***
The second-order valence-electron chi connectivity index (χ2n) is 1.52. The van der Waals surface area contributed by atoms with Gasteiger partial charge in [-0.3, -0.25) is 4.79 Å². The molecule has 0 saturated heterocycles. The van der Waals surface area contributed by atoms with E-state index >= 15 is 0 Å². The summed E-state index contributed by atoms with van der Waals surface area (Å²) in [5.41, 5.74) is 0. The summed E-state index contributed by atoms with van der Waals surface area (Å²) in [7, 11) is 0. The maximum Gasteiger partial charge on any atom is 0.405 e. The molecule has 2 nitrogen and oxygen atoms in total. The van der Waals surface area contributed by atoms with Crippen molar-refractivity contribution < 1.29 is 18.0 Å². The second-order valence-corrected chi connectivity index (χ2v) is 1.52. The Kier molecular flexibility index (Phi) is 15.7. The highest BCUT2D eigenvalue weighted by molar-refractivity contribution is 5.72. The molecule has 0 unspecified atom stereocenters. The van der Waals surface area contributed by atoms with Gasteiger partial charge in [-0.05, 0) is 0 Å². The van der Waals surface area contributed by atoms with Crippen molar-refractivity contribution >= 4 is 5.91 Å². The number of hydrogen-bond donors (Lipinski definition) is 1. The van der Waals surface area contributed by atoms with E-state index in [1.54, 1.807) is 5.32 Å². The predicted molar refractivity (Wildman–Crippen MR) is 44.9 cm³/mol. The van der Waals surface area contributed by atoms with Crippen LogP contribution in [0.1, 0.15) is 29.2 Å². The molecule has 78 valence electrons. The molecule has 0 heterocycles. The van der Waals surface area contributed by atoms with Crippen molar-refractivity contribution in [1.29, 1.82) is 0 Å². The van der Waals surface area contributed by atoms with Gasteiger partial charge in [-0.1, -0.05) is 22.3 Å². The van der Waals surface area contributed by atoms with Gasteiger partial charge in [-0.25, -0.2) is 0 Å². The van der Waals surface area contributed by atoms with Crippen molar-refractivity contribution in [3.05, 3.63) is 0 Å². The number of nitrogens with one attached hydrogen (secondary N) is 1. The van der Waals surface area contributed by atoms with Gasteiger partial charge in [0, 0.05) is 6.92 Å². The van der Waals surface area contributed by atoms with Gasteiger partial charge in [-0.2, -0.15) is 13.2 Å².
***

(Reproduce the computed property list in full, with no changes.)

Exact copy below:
The second-order valence-electron chi connectivity index (χ2n) is 1.52. The van der Waals surface area contributed by atoms with Gasteiger partial charge in [-0.3, -0.25) is 4.79 Å². The molecule has 0 saturated heterocycles. The van der Waals surface area contributed by atoms with E-state index >= 15 is 0 Å². The summed E-state index contributed by atoms with van der Waals surface area (Å²) in [5.41, 5.74) is 0. The summed E-state index contributed by atoms with van der Waals surface area (Å²) in [7, 11) is 0. The maximum Gasteiger partial charge on any atom is 0.405 e. The molecule has 2 nitrogen and oxygen atoms in total. The van der Waals surface area contributed by atoms with Crippen molar-refractivity contribution < 1.29 is 18.0 Å². The second-order valence-corrected chi connectivity index (χ2v) is 1.52. The Kier molecular flexibility index (Phi) is 15.7. The highest BCUT2D eigenvalue weighted by molar-refractivity contribution is 5.72. The molecule has 0 unspecified atom stereocenters. The van der Waals surface area contributed by atoms with Gasteiger partial charge in [-0.05, 0) is 0 Å². The van der Waals surface area contributed by atoms with Crippen molar-refractivity contribution >= 4 is 5.91 Å². The number of hydrogen-bond donors (Lipinski definition) is 1. The van der Waals surface area contributed by atoms with E-state index in [1.54, 1.807) is 5.32 Å². The predicted molar refractivity (Wildman–Crippen MR) is 44.9 cm³/mol. The van der Waals surface area contributed by atoms with Crippen LogP contribution in [0.1, 0.15) is 29.2 Å². The molecule has 78 valence electrons. The molecule has 0 heterocycles. The van der Waals surface area contributed by atoms with Crippen molar-refractivity contribution in [1.29, 1.82) is 0 Å². The van der Waals surface area contributed by atoms with Gasteiger partial charge in [-0.1, -0.05) is 22.3 Å². The van der Waals surface area contributed by atoms with Gasteiger partial charge in [-0.25, -0.2) is 0 Å². The van der Waals surface area contributed by atoms with Crippen molar-refractivity contribution in [3.05, 3.63) is 0 Å². The number of nitrogens with one attached hydrogen (secondary N) is 1. The van der Waals surface area contributed by atoms with Gasteiger partial charge in [0, 0.05) is 6.92 Å². The van der Waals surface area contributed by atoms with Gasteiger partial charge in [-0.2, -0.15) is 13.2 Å².